How ADB Supports Development in Pacific Island Countries
Article | 15 August 2018
Reduce costs, manage risk, and enable value creation that will help address the shared challenges facing developing island countries in the Pacific, says ADB's James Lynch.
The Asian Development Bank (ADB) works with small island countries in the Pacific as they address a unique set of development challenges. James Lynch, Deputy Director General of ADB's Pacific Department, explains how Pacific island countries can reduce costs, manage risk, and create value to develop their economies.
What are the key challenges facing Pacific island countries?
Some of the key development challenges facing small island developing countries in the Pacific include not only their smallness but also their remoteness from major markets. Most of the economies are very narrow in terms of their economic base. And it goes without saying that virtually all of the small states in the Pacific are extremely vulnerable to climate change but also economic shocks.
How does ADB support development in the Pacific?
ADB, recognizing these challenges, has prepared what we call the Pacific Approach, which is our strategic roadmap for providing development assistance to these countries. And it’s pretty much anchored on three key pillars.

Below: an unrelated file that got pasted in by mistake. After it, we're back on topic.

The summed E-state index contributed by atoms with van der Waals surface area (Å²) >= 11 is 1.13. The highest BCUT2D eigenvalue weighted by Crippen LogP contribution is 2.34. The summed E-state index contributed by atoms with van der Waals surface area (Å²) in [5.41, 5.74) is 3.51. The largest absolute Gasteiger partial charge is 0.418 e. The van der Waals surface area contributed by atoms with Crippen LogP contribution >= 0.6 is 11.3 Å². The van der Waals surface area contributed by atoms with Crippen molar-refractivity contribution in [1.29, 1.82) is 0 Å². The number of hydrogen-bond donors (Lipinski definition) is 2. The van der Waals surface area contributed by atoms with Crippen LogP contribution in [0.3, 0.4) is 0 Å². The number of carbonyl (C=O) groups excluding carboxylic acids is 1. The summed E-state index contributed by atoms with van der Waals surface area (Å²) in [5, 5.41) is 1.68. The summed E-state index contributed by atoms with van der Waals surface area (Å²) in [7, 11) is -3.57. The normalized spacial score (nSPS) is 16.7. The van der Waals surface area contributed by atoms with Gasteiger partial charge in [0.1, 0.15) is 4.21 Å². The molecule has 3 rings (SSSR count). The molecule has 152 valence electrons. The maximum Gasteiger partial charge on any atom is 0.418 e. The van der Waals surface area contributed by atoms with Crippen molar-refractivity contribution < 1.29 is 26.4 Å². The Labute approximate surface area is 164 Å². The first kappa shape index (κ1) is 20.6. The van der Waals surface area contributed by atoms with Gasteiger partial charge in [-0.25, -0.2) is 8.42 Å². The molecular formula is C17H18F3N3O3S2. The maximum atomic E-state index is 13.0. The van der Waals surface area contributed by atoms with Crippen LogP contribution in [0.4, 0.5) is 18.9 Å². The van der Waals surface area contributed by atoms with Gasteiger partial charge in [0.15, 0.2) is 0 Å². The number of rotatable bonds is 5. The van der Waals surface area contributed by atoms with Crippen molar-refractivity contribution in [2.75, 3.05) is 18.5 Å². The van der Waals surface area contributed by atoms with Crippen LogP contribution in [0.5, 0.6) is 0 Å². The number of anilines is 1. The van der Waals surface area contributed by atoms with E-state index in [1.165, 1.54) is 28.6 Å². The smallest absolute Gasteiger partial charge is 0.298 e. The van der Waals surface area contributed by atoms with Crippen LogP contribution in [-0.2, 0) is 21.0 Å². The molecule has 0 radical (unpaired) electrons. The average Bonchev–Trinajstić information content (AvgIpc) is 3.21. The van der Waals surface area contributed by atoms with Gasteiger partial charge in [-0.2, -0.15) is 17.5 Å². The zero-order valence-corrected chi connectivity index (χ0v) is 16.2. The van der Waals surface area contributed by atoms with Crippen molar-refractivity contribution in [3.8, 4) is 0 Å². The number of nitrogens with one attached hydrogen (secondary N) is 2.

The first pillar is reducing costs. And by reducing costs we mean improving access to markets through transport, and also here in Palau through the fiber-optic cable network and also through energy.
The second major priority or thrust under the strategy is to really help these countries manage risks. And as I said, both climate change risks and economic risks.
The third key pillar of our strategy is enabling value creation. And this is where we are trying to invest in human capital to build up their capacities and skills, and also looking at how the private sector can really help promote development in these countries.
What are the main sectors in which ADB invests?
Our strategy really provides the strategic direction for all of our member countries. Specifically here in Palau, with the launch of the fiber-optic cable network, clearly we will try to leverage that and look at applications across e-governance, e-health, e-education, e-commerce, and so forth.
But again, in terms of our primary investment projects moving forward, they will be anchored in the infrastructure sector. And on the softer side, in terms of technical assistance, we are working very closely with government on a range of initiatives primarily in terms of fiscal management and also trying to look at opportunities to enable more private sector participation. In that context, we are looking at public-private partnerships and other modalities to bring in the private sector.